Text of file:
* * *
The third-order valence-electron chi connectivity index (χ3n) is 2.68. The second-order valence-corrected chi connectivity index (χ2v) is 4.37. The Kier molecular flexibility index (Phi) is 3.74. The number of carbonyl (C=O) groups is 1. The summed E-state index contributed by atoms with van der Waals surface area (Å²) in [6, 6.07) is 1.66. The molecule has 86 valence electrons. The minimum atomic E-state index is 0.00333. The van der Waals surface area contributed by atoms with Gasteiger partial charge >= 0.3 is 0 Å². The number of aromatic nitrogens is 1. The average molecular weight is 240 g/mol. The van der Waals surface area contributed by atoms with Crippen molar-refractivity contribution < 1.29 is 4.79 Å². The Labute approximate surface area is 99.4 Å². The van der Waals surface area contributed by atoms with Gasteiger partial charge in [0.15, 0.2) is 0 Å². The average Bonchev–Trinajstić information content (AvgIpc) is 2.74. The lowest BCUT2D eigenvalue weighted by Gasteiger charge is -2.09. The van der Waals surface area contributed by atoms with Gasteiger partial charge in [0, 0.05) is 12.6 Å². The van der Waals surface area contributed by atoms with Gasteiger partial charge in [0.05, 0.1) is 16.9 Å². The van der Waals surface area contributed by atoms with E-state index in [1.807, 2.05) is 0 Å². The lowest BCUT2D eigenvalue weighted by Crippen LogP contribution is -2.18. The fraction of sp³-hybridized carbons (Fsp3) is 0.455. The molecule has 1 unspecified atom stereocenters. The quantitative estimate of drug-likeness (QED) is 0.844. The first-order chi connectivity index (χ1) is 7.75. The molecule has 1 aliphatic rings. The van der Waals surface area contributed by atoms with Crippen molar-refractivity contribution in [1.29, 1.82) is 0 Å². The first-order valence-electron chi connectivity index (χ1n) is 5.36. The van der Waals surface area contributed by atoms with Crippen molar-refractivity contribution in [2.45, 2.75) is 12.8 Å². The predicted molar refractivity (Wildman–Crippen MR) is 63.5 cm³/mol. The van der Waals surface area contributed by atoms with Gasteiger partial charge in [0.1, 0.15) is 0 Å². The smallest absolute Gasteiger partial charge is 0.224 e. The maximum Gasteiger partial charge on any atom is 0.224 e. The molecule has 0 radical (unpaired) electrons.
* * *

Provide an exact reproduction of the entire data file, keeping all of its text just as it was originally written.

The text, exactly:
The third-order valence-electron chi connectivity index (χ3n) is 2.68. The second-order valence-corrected chi connectivity index (χ2v) is 4.37. The Kier molecular flexibility index (Phi) is 3.74. The number of carbonyl (C=O) groups is 1. The summed E-state index contributed by atoms with van der Waals surface area (Å²) in [6, 6.07) is 1.66. The molecule has 86 valence electrons. The minimum atomic E-state index is 0.00333. The van der Waals surface area contributed by atoms with Gasteiger partial charge >= 0.3 is 0 Å². The number of aromatic nitrogens is 1. The average molecular weight is 240 g/mol. The van der Waals surface area contributed by atoms with Crippen molar-refractivity contribution < 1.29 is 4.79 Å². The Labute approximate surface area is 99.4 Å². The van der Waals surface area contributed by atoms with Gasteiger partial charge in [0.15, 0.2) is 0 Å². The average Bonchev–Trinajstić information content (AvgIpc) is 2.74. The lowest BCUT2D eigenvalue weighted by Gasteiger charge is -2.09. The van der Waals surface area contributed by atoms with Gasteiger partial charge in [0, 0.05) is 12.6 Å². The van der Waals surface area contributed by atoms with Gasteiger partial charge in [0.05, 0.1) is 16.9 Å². The van der Waals surface area contributed by atoms with E-state index in [1.807, 2.05) is 0 Å². The lowest BCUT2D eigenvalue weighted by Crippen LogP contribution is -2.18. The fraction of sp³-hybridized carbons (Fsp3) is 0.455. The molecule has 1 unspecified atom stereocenters. The quantitative estimate of drug-likeness (QED) is 0.844. The first-order chi connectivity index (χ1) is 7.75. The molecule has 1 aliphatic rings. The van der Waals surface area contributed by atoms with Crippen molar-refractivity contribution in [1.29, 1.82) is 0 Å². The first-order valence-electron chi connectivity index (χ1n) is 5.36. The van der Waals surface area contributed by atoms with Crippen molar-refractivity contribution in [2.45, 2.75) is 12.8 Å². The predicted molar refractivity (Wildman–Crippen MR) is 63.5 cm³/mol. The van der Waals surface area contributed by atoms with Gasteiger partial charge in [0.1, 0.15) is 0 Å². The smallest absolute Gasteiger partial charge is 0.224 e. The maximum Gasteiger partial charge on any atom is 0.224 e. The molecule has 0 radical (unpaired) electrons.